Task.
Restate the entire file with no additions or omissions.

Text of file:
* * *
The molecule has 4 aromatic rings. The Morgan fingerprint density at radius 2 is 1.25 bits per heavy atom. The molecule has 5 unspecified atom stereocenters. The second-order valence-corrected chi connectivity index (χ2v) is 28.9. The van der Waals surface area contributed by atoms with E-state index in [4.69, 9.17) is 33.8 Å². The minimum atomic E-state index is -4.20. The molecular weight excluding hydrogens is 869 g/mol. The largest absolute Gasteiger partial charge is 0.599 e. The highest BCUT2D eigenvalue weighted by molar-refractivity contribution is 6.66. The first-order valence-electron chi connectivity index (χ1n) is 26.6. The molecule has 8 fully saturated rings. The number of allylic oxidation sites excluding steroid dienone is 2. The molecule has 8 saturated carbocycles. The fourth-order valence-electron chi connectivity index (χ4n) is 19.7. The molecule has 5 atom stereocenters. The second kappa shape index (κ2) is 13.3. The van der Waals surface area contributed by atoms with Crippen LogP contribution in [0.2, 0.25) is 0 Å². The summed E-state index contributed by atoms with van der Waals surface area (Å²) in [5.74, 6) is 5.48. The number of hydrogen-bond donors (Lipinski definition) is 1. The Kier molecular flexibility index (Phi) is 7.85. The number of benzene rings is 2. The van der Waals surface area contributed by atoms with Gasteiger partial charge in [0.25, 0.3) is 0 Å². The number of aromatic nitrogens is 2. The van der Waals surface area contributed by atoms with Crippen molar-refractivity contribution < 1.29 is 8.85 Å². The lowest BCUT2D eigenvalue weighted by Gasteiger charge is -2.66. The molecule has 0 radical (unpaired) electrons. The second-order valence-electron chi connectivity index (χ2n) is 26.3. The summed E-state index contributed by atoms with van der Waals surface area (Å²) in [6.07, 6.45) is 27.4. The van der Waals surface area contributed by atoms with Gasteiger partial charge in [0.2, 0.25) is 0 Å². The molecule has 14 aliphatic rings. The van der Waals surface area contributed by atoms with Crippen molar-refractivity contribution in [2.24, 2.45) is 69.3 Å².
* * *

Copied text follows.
The molecule has 4 aromatic rings. The Morgan fingerprint density at radius 2 is 1.25 bits per heavy atom. The molecule has 5 unspecified atom stereocenters. The second-order valence-corrected chi connectivity index (χ2v) is 28.9. The van der Waals surface area contributed by atoms with E-state index in [4.69, 9.17) is 33.8 Å². The minimum atomic E-state index is -4.20. The molecular weight excluding hydrogens is 869 g/mol. The largest absolute Gasteiger partial charge is 0.599 e. The highest BCUT2D eigenvalue weighted by molar-refractivity contribution is 6.66. The first-order valence-electron chi connectivity index (χ1n) is 26.6. The molecule has 8 fully saturated rings. The number of allylic oxidation sites excluding steroid dienone is 2. The molecule has 8 saturated carbocycles. The fourth-order valence-electron chi connectivity index (χ4n) is 19.7. The molecule has 5 atom stereocenters. The second kappa shape index (κ2) is 13.3. The van der Waals surface area contributed by atoms with Crippen LogP contribution in [0.2, 0.25) is 0 Å². The summed E-state index contributed by atoms with van der Waals surface area (Å²) in [5.74, 6) is 5.48. The number of hydrogen-bond donors (Lipinski definition) is 1. The Kier molecular flexibility index (Phi) is 7.85. The number of benzene rings is 2. The van der Waals surface area contributed by atoms with Gasteiger partial charge in [0.25, 0.3) is 0 Å². The number of aromatic nitrogens is 2. The van der Waals surface area contributed by atoms with Crippen molar-refractivity contribution < 1.29 is 8.85 Å². The lowest BCUT2D eigenvalue weighted by Gasteiger charge is -2.66. The molecule has 0 radical (unpaired) electrons. The second-order valence-electron chi connectivity index (χ2n) is 26.3. The summed E-state index contributed by atoms with van der Waals surface area (Å²) in [6.07, 6.45) is 27.4. The van der Waals surface area contributed by atoms with Gasteiger partial charge in [0.2, 0.25) is 0 Å². The molecule has 14 aliphatic rings. The van der Waals surface area contributed by atoms with Crippen molar-refractivity contribution in [2.24, 2.45) is 69.3 Å².